Gel-permeation chromatography and serial precipitation will suffice to remove free antibody from antibody-conjugated polymer but will not remove free polymer from the mixture. Separation of free polymer from antibody-conjugated polymer can be accomplished by chromatography on hydroxylapatite (HAP). The free polymer will pass through the column at conditions under which the antibody-conjugated polymer will bind to the column. The conjugate can subsequently be eluted by changing the ionic strength of the buffer in which chromatography is performed.
In addition to a polymer/reactant conjugate, a reporter/reactant conjugate is required. The reporter can be chosen from any of those known in the art, including enzymes, fluorophores, radioisotopes, luminescers, dye particles, etc. Some suitable fluorophores include fluorescein, rhodamine, phycoerythin, and nile blue. Among preferred enzymes are horseradish peroxidase (HRP), β-galactosidase β-GAL), and alkaline phosphatase (AP).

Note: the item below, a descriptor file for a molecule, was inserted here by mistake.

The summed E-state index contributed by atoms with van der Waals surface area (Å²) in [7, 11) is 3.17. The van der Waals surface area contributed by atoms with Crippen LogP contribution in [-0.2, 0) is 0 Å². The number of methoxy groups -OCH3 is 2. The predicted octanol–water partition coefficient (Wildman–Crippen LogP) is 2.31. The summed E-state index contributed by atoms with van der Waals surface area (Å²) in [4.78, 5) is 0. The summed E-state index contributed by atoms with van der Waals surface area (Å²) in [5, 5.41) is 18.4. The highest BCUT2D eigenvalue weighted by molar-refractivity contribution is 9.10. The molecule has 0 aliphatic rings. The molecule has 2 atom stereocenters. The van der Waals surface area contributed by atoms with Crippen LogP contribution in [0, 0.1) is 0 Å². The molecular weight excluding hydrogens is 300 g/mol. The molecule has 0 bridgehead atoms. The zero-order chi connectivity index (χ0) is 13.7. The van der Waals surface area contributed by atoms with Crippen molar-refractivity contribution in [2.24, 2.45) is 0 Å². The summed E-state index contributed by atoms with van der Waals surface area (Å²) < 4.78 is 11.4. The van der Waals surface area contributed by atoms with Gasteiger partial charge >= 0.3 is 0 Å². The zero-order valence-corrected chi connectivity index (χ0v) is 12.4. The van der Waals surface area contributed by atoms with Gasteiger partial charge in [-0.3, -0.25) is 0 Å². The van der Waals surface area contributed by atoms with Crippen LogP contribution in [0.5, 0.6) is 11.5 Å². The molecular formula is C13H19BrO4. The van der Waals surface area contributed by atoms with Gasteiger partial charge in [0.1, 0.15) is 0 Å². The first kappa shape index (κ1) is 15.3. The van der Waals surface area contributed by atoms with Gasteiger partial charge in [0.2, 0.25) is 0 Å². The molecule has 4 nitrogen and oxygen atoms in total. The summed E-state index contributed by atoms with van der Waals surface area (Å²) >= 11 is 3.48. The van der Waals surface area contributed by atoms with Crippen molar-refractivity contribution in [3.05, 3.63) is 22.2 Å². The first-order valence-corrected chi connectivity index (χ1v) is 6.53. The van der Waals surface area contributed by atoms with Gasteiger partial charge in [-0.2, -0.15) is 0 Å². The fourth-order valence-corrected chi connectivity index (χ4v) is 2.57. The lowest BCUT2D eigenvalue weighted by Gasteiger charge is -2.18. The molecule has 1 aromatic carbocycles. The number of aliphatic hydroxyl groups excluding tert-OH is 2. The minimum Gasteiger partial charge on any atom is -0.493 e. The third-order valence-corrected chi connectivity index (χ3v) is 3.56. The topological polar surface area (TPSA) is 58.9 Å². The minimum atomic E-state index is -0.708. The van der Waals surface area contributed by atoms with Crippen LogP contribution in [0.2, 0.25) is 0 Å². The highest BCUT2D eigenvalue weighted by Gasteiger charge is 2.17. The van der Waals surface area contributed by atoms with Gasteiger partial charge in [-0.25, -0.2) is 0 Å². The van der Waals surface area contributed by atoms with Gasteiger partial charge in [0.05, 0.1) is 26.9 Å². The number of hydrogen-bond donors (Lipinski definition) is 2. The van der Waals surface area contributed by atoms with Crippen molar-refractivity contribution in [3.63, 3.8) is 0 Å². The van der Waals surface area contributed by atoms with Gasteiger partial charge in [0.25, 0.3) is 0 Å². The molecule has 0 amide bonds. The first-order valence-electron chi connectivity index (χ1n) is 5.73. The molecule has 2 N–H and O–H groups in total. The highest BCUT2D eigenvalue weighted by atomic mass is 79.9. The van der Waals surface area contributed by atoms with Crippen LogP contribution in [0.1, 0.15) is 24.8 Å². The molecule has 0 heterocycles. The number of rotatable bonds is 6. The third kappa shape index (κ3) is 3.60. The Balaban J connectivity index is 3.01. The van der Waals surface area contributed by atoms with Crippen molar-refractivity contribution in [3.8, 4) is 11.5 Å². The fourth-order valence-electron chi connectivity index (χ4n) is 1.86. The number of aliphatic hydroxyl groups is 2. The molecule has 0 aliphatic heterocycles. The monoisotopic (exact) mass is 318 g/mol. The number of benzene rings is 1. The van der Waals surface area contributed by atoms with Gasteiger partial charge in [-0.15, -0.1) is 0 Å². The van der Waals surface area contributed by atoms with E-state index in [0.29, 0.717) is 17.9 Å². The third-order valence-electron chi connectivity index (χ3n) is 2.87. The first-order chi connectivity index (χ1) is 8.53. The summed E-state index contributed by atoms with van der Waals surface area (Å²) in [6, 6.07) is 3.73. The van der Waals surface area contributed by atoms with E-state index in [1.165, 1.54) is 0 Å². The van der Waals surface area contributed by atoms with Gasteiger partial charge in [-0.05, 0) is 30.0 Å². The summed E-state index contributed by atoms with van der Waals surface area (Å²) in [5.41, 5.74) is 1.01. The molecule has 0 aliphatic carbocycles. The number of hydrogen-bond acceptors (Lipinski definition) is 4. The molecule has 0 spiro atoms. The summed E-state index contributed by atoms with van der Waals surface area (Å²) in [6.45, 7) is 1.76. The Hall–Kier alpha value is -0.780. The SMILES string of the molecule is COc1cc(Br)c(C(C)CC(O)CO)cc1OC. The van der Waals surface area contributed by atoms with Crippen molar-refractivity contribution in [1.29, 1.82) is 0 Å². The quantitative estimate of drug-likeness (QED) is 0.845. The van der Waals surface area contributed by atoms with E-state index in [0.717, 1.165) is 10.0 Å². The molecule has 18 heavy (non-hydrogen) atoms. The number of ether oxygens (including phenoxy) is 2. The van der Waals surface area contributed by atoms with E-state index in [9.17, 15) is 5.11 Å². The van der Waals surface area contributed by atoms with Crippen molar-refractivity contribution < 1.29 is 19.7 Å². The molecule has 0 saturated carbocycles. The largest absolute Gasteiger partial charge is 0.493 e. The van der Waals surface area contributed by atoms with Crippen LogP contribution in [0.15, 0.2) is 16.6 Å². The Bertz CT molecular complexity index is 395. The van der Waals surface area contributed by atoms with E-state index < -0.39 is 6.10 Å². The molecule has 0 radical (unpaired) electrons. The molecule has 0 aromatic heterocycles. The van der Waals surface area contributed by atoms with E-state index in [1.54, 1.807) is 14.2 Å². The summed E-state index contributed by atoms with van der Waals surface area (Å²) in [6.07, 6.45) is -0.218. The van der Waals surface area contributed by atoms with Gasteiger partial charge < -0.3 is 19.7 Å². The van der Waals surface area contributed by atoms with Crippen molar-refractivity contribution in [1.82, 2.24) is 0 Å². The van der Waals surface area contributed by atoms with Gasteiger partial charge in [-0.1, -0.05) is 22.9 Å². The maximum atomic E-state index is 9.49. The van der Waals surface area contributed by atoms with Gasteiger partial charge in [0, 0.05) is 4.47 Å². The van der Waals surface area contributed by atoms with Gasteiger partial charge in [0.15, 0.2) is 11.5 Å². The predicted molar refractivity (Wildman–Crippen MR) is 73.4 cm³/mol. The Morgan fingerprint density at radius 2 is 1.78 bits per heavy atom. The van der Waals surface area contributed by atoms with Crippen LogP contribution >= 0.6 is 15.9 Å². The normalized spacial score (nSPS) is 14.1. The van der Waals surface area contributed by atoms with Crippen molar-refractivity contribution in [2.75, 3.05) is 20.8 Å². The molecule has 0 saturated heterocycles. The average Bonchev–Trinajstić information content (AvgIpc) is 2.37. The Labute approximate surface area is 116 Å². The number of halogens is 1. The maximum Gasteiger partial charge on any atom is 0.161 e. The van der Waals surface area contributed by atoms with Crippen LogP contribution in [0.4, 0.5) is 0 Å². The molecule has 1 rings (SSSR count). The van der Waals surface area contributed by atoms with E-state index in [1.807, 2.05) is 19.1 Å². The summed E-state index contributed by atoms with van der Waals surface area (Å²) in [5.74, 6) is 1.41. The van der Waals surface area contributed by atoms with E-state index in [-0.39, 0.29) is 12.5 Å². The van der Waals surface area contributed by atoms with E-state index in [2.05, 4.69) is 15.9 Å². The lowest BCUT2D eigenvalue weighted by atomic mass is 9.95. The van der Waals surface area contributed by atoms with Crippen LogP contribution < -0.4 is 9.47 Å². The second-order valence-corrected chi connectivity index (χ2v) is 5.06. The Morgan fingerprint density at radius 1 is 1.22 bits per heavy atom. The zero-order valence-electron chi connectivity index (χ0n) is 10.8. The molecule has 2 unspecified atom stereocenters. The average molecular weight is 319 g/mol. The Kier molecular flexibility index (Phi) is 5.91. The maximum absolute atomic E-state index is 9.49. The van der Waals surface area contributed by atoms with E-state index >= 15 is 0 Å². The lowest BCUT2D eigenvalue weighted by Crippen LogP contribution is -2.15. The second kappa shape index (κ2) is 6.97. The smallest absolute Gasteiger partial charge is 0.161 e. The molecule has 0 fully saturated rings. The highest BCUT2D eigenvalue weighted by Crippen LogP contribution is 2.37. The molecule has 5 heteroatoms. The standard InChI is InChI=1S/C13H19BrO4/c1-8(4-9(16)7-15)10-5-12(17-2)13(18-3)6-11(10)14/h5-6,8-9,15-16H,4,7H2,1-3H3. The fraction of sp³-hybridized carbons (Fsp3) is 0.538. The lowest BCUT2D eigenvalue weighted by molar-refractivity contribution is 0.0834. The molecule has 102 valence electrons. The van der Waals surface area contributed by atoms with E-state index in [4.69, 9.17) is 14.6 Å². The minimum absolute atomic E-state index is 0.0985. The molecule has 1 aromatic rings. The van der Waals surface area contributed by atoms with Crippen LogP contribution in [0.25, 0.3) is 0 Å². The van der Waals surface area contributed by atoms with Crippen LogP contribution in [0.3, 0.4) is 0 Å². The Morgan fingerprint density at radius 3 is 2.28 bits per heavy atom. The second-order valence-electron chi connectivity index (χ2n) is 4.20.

Separation of free from specifically bound reporter/reactant conjugate is effected by a phase separation reaction. In general, that phase separation reaction is induced by a change in temperature, although other effectors, such as pH, salt concentration, etc., are possible. In general, that phase separation is also reversible, i.e., the polymer/reactant conjugate will go back into solution when the temperature is lowered below the LCST or raised above the UCST.
It is usually preferred that phase separation be effected by a change in temperature. The temperature of a reaction mixture is easily controlled, whereas the pH or salt concentration may vary depending on the source and composition of the sample. Further, changes in salt concentration may result in the co-precipitation of undesired components of the reaction mixture, particularly when the reaction mixture is a complex biological fluid. Also, the temperature of a reaction mixture can be varied rapidly and precisely without the addition of exogenous reactants, thus reducing the complexity of the assay.